Potential Roman Surveyors Tool Found In Mosaics For First Time
Images in a floor mosaic in a Pompeii home may be related to the practice of surveying. Roman survey technicians, known as gromatici, employed a cross-shaped instrument called a groma. A cord hanging from each of the perpendicular arms of the cross ended with a weight or plumb bob that could be used to create plumb lines. Thus, the tool allowed surveyors to establish true vertical and horizontal lines when planning towns and aqueducts. One groma has been uncovered at Pompeii, but their use has only been known from texts dating to the medieval period.
Now, a mosaic at Pompeii's House of Orion appears to match the descriptions from those medieval texts. There are two images in the mosaic which might be surveyor's tools. The first consists of a square inscribed in a circle, which is cut by two perpendicular lines. One of the lines aligns with the longitudinal axis of the structure’s atrium. A second image, made up of a circle inscribed with a cross, appears to depict a groma. Researchers speculate that the house belonged to a member of the surveyor's guild or was used as a gathering place for the guild.
Yemen has a famously isolated island, Socotra, whose separation from the mainland and varied climate features resulted in the development of many unique flora and fauna. A 1990 biodiversity study found that there are 700 species on Socotra that live nowhere else on earth. And an estimated one-third of its species are unique to the island. But did you know that Socotra has been occupied by humans for the past 2,000 years? The result is the degradation of its famous biodiversity: the island once featured wetlands and pastures that were home to crocodiles, giant lizards, and water buffaloes. Their homelands have been replaced by sand gullies and the animals who once called the wetlands home have disappeared. The remaining Socotra fauna are those which can survive in the drier climates, and they are greatly threatened by goats and other introduced species. Many native plants only survive where there is greater moisture or protection from livestock, meaning that continuous human effort is needed to preserve them.
In 3800 BCE, the Babylonian Empire took the world’s first known census -- of farmgoods. They counted livestock and quantities of butter, honey, milk, wool, and vegetables.
In 2 CE, China’s Han Dynasty took the oldest surviving census data, showing a population of 57.7 million people living in 12.4 million households. Chengdu, the largest city, had a population of 282,000.
The first modern census in Britain in 1801 didn’t ask people to list their ages.
The first census in the US in 1790 only cared about age if the person was a "free white male," which was sorted by “16 years and upward” and “under 16 years.” All other categories were ageless.
In 1853, Chile passed the first census law in South America.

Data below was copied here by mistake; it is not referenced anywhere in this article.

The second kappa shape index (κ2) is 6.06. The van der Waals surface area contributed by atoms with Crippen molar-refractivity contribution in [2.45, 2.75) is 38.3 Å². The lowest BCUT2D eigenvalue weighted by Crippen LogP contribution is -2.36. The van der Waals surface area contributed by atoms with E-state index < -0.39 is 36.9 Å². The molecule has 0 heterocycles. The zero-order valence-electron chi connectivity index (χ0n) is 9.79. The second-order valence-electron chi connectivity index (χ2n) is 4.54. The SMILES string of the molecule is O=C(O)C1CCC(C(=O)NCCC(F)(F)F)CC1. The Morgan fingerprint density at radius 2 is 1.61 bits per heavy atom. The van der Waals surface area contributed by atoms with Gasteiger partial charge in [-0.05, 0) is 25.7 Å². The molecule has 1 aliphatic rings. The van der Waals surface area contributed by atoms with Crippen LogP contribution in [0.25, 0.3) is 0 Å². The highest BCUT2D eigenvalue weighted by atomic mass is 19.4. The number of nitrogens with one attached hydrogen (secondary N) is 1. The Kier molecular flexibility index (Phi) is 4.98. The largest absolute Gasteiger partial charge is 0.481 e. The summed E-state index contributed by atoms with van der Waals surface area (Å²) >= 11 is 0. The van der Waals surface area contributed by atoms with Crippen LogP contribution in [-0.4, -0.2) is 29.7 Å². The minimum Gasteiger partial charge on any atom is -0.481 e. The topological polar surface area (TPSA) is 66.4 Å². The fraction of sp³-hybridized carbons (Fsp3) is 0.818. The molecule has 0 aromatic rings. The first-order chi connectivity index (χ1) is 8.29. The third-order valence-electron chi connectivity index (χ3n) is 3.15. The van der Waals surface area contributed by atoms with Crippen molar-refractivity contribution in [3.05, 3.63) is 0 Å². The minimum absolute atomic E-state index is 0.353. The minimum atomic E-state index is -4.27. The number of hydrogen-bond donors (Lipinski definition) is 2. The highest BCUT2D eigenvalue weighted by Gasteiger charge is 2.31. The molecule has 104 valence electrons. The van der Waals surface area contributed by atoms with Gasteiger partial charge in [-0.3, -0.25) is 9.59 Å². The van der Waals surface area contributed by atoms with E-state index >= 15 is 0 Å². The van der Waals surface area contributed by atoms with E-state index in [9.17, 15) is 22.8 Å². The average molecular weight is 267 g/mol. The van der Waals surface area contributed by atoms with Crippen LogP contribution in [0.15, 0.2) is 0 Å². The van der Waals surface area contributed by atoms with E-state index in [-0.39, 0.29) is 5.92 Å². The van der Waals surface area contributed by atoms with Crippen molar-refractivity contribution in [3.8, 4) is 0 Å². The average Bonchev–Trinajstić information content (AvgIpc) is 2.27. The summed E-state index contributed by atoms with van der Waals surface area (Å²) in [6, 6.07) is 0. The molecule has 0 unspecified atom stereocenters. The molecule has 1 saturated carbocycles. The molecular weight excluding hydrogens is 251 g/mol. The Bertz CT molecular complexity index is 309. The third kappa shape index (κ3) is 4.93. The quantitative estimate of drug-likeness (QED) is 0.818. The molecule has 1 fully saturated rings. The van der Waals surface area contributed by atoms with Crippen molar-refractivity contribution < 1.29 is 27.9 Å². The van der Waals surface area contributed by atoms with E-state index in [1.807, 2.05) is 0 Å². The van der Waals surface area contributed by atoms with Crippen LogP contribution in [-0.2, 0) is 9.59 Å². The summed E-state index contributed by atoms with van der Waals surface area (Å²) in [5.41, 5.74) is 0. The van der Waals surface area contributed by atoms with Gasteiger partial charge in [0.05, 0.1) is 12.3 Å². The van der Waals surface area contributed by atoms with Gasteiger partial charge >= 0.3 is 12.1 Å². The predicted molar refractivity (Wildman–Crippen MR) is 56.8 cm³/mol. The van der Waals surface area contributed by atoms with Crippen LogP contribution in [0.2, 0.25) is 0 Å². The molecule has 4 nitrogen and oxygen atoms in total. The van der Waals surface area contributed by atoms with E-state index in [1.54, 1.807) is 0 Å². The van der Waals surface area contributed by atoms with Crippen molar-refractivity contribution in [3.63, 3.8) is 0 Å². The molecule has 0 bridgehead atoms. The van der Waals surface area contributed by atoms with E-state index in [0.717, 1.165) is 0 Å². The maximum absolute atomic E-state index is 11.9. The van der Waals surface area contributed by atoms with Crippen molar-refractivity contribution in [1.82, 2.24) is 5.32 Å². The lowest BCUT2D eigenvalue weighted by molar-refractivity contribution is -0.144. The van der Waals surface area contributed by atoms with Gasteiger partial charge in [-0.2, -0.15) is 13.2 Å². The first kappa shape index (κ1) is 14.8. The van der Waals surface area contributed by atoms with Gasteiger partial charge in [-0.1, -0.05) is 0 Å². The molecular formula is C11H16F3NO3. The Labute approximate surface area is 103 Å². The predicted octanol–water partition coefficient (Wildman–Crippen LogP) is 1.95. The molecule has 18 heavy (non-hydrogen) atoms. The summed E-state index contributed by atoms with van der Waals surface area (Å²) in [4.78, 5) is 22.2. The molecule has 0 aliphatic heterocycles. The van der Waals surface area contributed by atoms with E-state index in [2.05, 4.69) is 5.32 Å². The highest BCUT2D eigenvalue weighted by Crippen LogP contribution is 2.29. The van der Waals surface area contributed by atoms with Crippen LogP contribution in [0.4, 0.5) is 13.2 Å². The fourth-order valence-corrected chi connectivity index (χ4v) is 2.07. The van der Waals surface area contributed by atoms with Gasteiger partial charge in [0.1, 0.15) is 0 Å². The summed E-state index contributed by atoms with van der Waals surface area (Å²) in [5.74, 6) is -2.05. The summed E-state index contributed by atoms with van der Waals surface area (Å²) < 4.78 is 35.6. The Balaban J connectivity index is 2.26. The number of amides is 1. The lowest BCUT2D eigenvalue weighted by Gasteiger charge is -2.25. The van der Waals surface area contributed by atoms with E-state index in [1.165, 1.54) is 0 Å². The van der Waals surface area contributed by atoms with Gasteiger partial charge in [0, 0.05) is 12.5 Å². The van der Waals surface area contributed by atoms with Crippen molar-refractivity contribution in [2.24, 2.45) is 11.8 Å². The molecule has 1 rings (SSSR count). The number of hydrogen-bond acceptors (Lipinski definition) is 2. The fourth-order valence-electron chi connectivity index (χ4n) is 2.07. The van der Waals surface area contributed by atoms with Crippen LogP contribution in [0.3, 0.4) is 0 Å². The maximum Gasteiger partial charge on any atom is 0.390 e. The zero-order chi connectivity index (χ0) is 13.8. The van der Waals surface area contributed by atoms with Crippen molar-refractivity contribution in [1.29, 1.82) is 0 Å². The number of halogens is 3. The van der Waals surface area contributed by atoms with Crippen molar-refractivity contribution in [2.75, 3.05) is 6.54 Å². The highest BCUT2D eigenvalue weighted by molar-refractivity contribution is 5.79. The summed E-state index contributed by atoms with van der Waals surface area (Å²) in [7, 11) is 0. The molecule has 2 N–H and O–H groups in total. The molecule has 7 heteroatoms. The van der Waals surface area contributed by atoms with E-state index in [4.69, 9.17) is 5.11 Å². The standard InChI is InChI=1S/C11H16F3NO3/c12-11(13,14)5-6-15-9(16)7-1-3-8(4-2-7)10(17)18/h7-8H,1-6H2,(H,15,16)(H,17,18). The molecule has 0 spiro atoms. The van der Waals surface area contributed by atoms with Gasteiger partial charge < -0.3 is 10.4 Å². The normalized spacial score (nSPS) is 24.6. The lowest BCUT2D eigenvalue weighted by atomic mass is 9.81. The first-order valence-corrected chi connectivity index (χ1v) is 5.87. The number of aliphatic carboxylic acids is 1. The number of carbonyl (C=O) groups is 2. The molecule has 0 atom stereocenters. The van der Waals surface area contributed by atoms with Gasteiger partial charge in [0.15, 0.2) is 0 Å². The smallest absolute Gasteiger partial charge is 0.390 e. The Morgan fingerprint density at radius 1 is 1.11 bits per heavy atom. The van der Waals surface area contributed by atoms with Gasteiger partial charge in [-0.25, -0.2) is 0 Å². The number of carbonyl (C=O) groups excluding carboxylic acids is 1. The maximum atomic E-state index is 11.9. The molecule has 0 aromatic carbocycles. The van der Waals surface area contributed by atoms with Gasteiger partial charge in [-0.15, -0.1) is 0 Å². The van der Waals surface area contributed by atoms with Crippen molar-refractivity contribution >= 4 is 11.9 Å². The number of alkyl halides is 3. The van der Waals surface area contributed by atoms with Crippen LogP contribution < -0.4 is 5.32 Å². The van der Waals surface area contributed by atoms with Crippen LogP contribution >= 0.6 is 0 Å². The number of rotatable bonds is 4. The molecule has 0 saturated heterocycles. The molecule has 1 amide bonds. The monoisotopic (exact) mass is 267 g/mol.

Britain’s attempt to take a census in India in 1871 was difficult because there were rumors that the goal of the count is to identify girls to be sent to England to fan Queen Victoria during a heatwave.
The ancient Roman orator and politician Cicero once wrote poetry! And it was notoriously poor, too. Over a hundred years after Cicero’s death, the Roman historian Tacitus quipped that Julius Caesar and Brutus wrote poetry too, and "though they were no better poets than Cicero, they were more fortunate, because fewer people know about their poetic endeavors."
In the Roman Republic from 450 to 445 BCE, intermarriage of patricians and plebeians was banned. It was unpopular with the people and quickly lifted.
Over 400 years later, in 18 BCE, Emperor Augustus introduced a similar set of laws that were more widely accepted, and remained in place for centuries. The new laws limited some senatorial and equestrian individuals from marrying outside their rank. It also more generally limited marriages across class boundaries by limiting the marriage of Roman citizens with people who were registered as immoral -- actors, adulterers, prostitutes, and those living off prostitution like pimps.
A poorly preserved stone wall stretching southward 71 miles from the Bamu Mountains have been identified in western Iran. Yes, you read that right: a 71-mile-long wall. Similar structures have been found in northern and northeastern Iran. Pottery found along the structure, known to locals as the “Gawri Wall,” has been dated to between the 300s BCE and the 500s CE. The archaeological examination also found that there may have been turrets or buildings placed along the wall, which was made with local materials such as cobbles and boulders fixed with gypsum mortar. Archaeologists estimate the wall may have stood about 10 feet tall and 13 feet wide. But why was it built? Based on the location and the length, Gawri Wall may have been built as a border wall by the Parthians or the Sassanians. But because it is so poorly preserved, whether it actually functioned to keep things out, or was more symbolic, is unknown.
In about 250 BCE, a Celtic tribe known as the Parisii first settled Paris on the Île de la Cité. In 52 BCE, the Parisii settlement was conquered by the Romans and their general, Julius Caesar. The Romans named the city Lutetia, from an earlier Greek name Lukotokía, whose origin is unknown. But the renaming did not stick. So the city of lights is known today as Paris, the name of its first founders, from over 2,200 years ago.
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By Lillian Audette
This blog is a collection of the interesting, the weird, and sometimes the need-to-know about history, culled from around the internet. It has pictures, it has quotes, it occasionally has my own opinions on things. If you want to know more about anything posted, follow the link at the "source" on the bottom of each post. And if you really like my work, buy me a coffee or become a patron!